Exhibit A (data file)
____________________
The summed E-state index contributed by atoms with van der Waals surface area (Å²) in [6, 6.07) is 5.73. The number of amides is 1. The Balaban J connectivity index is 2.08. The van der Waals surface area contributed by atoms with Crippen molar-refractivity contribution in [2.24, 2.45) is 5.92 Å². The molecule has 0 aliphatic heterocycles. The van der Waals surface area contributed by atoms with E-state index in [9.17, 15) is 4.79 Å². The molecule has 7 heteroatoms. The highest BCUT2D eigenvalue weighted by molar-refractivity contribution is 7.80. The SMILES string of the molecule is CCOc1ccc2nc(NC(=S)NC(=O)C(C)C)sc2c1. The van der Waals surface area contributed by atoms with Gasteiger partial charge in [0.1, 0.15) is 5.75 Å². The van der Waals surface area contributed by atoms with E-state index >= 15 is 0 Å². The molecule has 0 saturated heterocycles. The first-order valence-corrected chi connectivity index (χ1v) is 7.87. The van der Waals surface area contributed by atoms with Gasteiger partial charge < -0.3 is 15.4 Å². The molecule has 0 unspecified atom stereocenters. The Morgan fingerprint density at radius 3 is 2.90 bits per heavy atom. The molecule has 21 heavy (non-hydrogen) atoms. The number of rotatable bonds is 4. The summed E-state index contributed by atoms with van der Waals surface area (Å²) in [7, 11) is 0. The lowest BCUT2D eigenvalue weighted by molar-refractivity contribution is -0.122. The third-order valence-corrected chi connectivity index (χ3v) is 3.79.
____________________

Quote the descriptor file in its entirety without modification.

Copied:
The summed E-state index contributed by atoms with van der Waals surface area (Å²) in [6, 6.07) is 5.73. The number of amides is 1. The Balaban J connectivity index is 2.08. The van der Waals surface area contributed by atoms with Crippen molar-refractivity contribution in [2.24, 2.45) is 5.92 Å². The molecule has 0 aliphatic heterocycles. The van der Waals surface area contributed by atoms with E-state index in [9.17, 15) is 4.79 Å². The molecule has 7 heteroatoms. The highest BCUT2D eigenvalue weighted by molar-refractivity contribution is 7.80. The SMILES string of the molecule is CCOc1ccc2nc(NC(=S)NC(=O)C(C)C)sc2c1. The van der Waals surface area contributed by atoms with Gasteiger partial charge in [0.1, 0.15) is 5.75 Å². The van der Waals surface area contributed by atoms with E-state index >= 15 is 0 Å². The molecule has 0 saturated heterocycles. The first-order valence-corrected chi connectivity index (χ1v) is 7.87. The van der Waals surface area contributed by atoms with Gasteiger partial charge < -0.3 is 15.4 Å². The molecule has 0 unspecified atom stereocenters. The Morgan fingerprint density at radius 3 is 2.90 bits per heavy atom. The molecule has 21 heavy (non-hydrogen) atoms. The number of rotatable bonds is 4. The summed E-state index contributed by atoms with van der Waals surface area (Å²) in [7, 11) is 0. The lowest BCUT2D eigenvalue weighted by molar-refractivity contribution is -0.122. The third-order valence-corrected chi connectivity index (χ3v) is 3.79.